Key Features of Utilitarianism

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Examine the key features of utilitarianism (21)
The theory of Utilitarianism is based on the concept of utility, a theory of usefulness. Utilitarianism is a system of morality that generates us with what the most useful thing to do in different situations and outcomes. Different Utilitarian approaches to morality have emerged each with their own theory of good and community of concerning individuals. Featuring the main influential contributors to this theory are Jeremy Bentham and John Stuart Mill. There are two types of theories, teleological and deontological theories. Firstly for the teleological theory, you would consider the ends, or the outcomes of your decision. It considers whether it is right or wrong depending on the different outcomes it might cause and not concerned with the motive or intention for an action. This is the most common thing to all Utilitarian, the teleological outlook. In this theory, the means justifies the ends.

Whereas the deontological theory concentrates on the moral rules that can’t be broken. For this theory, the most important ethical thing isn’t the result or the consequence of the action, but the action itself. If by nature that the action is wrong, then don’t do it. For example, a deontologist could day, ‘You should never steal, this means by the act itself of stealing is wrong. This theory suggests that the end never justifies the means. Introducing Jeremy Bentham, where his theory focuses on weighing up pleasure and pain. In 1789, in Principles of Morals and Legislation, he wrote: Nature has placed mankind under the governance of two sovereign masters, pain and pleasure. It is for them alone to point out what we ought to do as well as what we shall do. This is when the hedonic calculus came into the equation. Its purpose is to weigh up pain and pleasure generated by the available moral actions to find the best option. There are 7 factors that needs to be considered in this calculus before making the decision, starting with its intensity, considering how deep or superficial the happiness is, duration, how temporary or permanent the happiness is, certainty, how sure the happiness is, propinquity, how near or remote the happiness is, fecundity, how likely the happiness is to recur or lead to future happiness, purity, how free from pain the happiness is and extent, how far the happiness-giving effects of action will spread. This suggestion will only help the majority and no the minority. It doesn’t give any protection to the minority, for example the sadistic guards, where the guards gain pleasure from torturing and the helpless prisoner gets pain but there are a higher number of guards comparing to one prisoner. So is it correct to say that what the guards are doing is right? For the calculas, what if someone doesn’t have all the available information for every 7 factors? Will the calculus still be put to use? There’s absolutely no guarantee in predicting the future because everyone is different. Each person has different views even if it’s on the same subject. The calculus is obviously flawed. J. S. Mill on the other hand, felt that Bentham had made a mistake in his assessment of what human beings desired the most. Mill thought that what was more important was that happiness will be most affectively gained when individuals seek their own needs. Mill knows that Bentham’s theory is based on quantitative level and that’s where he saw upcoming errors where human behaviours react to different things change everything. So, instead of focusing on quantity, Mill focuses on the qualitative pleasures.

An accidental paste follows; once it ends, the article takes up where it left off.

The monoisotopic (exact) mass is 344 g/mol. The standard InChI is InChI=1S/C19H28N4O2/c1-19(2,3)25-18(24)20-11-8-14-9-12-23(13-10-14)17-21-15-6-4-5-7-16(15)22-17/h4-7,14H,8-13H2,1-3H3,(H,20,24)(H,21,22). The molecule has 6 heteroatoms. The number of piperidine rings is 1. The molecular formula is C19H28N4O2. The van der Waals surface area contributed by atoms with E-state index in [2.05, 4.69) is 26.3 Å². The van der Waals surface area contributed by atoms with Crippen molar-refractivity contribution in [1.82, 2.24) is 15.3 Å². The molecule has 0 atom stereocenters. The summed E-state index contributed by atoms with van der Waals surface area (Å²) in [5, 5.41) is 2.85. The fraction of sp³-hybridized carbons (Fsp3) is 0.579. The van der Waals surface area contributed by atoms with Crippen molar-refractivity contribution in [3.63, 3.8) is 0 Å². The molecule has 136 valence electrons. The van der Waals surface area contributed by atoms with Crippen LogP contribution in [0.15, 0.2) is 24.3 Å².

He developed a system of higher and lower pleasures where the higher pleasure would be taken into consideration first before the lower ones. Mill stood up on the fact that pleasures of the mind were higher than those of the body. For example, Mill thought that pure bodily pleasure like food, drink, drugs and sex was not as high an objective as those on an intellectual level. There are...
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